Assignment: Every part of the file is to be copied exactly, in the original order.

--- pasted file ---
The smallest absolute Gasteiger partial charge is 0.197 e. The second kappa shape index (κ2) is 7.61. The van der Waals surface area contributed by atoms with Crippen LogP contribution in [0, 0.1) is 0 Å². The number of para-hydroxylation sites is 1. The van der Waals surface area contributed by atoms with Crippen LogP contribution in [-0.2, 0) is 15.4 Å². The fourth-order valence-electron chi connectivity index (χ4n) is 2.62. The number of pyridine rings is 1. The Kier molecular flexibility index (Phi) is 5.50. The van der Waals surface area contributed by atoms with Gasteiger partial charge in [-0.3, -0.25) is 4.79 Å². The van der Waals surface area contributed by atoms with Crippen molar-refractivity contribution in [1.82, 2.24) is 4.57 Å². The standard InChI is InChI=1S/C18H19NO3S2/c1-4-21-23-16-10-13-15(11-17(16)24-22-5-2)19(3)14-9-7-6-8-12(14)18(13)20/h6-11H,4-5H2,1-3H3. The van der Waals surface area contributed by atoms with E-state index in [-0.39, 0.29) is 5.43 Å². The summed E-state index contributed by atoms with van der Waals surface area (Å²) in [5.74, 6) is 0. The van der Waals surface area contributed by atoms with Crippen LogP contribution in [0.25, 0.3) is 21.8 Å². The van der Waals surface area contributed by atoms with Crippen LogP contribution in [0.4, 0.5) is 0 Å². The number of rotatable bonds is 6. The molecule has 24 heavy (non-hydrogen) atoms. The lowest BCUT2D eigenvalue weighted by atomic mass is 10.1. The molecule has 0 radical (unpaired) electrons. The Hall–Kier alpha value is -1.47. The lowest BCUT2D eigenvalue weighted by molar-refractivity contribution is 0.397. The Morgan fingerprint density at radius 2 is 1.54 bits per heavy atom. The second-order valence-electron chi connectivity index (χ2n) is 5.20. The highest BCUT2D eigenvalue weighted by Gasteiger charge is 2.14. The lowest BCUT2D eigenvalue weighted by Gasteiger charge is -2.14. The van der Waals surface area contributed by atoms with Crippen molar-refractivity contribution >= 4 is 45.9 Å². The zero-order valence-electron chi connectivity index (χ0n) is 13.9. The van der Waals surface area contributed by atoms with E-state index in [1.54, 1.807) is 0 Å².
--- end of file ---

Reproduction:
The smallest absolute Gasteiger partial charge is 0.197 e. The second kappa shape index (κ2) is 7.61. The van der Waals surface area contributed by atoms with Crippen LogP contribution in [0, 0.1) is 0 Å². The number of para-hydroxylation sites is 1. The van der Waals surface area contributed by atoms with Crippen LogP contribution in [-0.2, 0) is 15.4 Å². The fourth-order valence-electron chi connectivity index (χ4n) is 2.62. The number of pyridine rings is 1. The Kier molecular flexibility index (Phi) is 5.50. The van der Waals surface area contributed by atoms with Gasteiger partial charge in [-0.3, -0.25) is 4.79 Å². The van der Waals surface area contributed by atoms with Crippen molar-refractivity contribution in [1.82, 2.24) is 4.57 Å². The standard InChI is InChI=1S/C18H19NO3S2/c1-4-21-23-16-10-13-15(11-17(16)24-22-5-2)19(3)14-9-7-6-8-12(14)18(13)20/h6-11H,4-5H2,1-3H3. The van der Waals surface area contributed by atoms with E-state index in [-0.39, 0.29) is 5.43 Å². The summed E-state index contributed by atoms with van der Waals surface area (Å²) in [5.74, 6) is 0. The van der Waals surface area contributed by atoms with Crippen LogP contribution in [0.25, 0.3) is 21.8 Å². The van der Waals surface area contributed by atoms with Crippen LogP contribution in [0.4, 0.5) is 0 Å². The number of rotatable bonds is 6. The molecule has 24 heavy (non-hydrogen) atoms. The lowest BCUT2D eigenvalue weighted by atomic mass is 10.1. The molecule has 0 radical (unpaired) electrons. The Hall–Kier alpha value is -1.47. The lowest BCUT2D eigenvalue weighted by molar-refractivity contribution is 0.397. The Morgan fingerprint density at radius 2 is 1.54 bits per heavy atom. The second-order valence-electron chi connectivity index (χ2n) is 5.20. The highest BCUT2D eigenvalue weighted by Gasteiger charge is 2.14. The lowest BCUT2D eigenvalue weighted by Gasteiger charge is -2.14. The van der Waals surface area contributed by atoms with Crippen molar-refractivity contribution >= 4 is 45.9 Å². The zero-order valence-electron chi connectivity index (χ0n) is 13.9. The van der Waals surface area contributed by atoms with E-state index in [1.54, 1.807) is 0 Å².